Money, strategy and voice: a step-up for Aboriginal health

Thursday, April 18, 2019

‘Today’s announcement by Labor on its plans for improving health outcomes for Aboriginal and Torres Strait Islander people is a much-needed step-up in commitment,’ says Alison Verhoeven, Chief Executive of the Australian Healthcare and Hospitals Association (AHHA).

‘While additional funding commitments are welcome, importantly with this announcement the focus is on putting Aboriginal and Torres Strait Islander people at the centre of decision-making about their health.

‘The recent agreement by the Morrison Government and the Council of Australian Governments (COAG) to enter into a formal partnership with Indigenous people on Closing the Gap discussions was a welcome move.

‘Today’s commitment from Labor is a further step-up, including leadership and governance roles for Aboriginal people through re-establishment of the National Aboriginal and Torres Strait Islander Health Equality Council, and in mainstream health organisations such as Primary Health Networks.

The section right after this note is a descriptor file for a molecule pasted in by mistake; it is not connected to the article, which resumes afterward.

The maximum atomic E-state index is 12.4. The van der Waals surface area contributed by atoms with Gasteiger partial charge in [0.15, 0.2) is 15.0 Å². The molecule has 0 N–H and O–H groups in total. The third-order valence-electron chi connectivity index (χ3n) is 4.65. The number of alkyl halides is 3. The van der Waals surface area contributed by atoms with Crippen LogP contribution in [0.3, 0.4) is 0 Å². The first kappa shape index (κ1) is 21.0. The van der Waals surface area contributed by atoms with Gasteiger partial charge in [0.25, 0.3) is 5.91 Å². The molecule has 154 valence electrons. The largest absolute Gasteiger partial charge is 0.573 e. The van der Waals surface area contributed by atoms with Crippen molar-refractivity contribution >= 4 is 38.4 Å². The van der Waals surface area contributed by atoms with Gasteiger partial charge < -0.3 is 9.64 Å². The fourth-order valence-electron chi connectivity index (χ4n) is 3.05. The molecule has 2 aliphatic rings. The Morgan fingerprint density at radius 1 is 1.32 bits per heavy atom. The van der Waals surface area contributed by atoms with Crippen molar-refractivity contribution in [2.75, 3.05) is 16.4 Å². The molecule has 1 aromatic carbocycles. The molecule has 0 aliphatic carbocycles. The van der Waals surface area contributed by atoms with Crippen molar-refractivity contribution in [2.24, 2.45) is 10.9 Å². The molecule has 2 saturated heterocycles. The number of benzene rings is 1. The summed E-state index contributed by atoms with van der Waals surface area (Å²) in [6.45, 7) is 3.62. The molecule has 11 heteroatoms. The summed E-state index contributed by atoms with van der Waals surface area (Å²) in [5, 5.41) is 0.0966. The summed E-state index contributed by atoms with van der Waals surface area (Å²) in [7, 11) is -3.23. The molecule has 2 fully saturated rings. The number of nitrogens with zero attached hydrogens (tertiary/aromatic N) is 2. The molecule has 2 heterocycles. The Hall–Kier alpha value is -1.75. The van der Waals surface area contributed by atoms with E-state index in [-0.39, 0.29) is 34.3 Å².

‘This recognition that community voice and control matters in addressing the gross health inequities experienced by Indigenous people is significant and welcome.

‘Also very welcome is the strategic approach to planning for change. Money for individual programs is positive, but the impact of funding can be so much greater if it is part of a coherent policy.

‘It is pleasing to see that primary health and research are key elements in Labor’s announcements today, alongside much-needed investments in suicide prevention, sexual health, improving vision, and health and justice.

‘Both major parties have made strong commitments to ending rheumatic heart disease, a preventable disease which is almost non-existent in other developed countries.

We call on Labor to consider investing in a workforce of Aboriginal health coaches in remote communities.

‘Prevention matters, and when co-designed with Aboriginal and Torres Strait Islander people and led by coaches in a culturally appropriate way and using community languages, has been shown to make substantial improvements to individual and community health’, says Ms Verhoeven.

To follow AHHA commentary throughout the election campaign, visit www.ahha.asn.au/election. You can also follow our #AusVotes2019 #AusVotesHealth commentary on Twitter by following @AusHealthcare.

The Australian Healthcare and Hospitals Association is the national peak body for public and not-for-profit hospitals, and community and primary healthcare services. 

Media enquiries:  

Alison Verhoeven, Chief Executive, AHHA

0403 282 501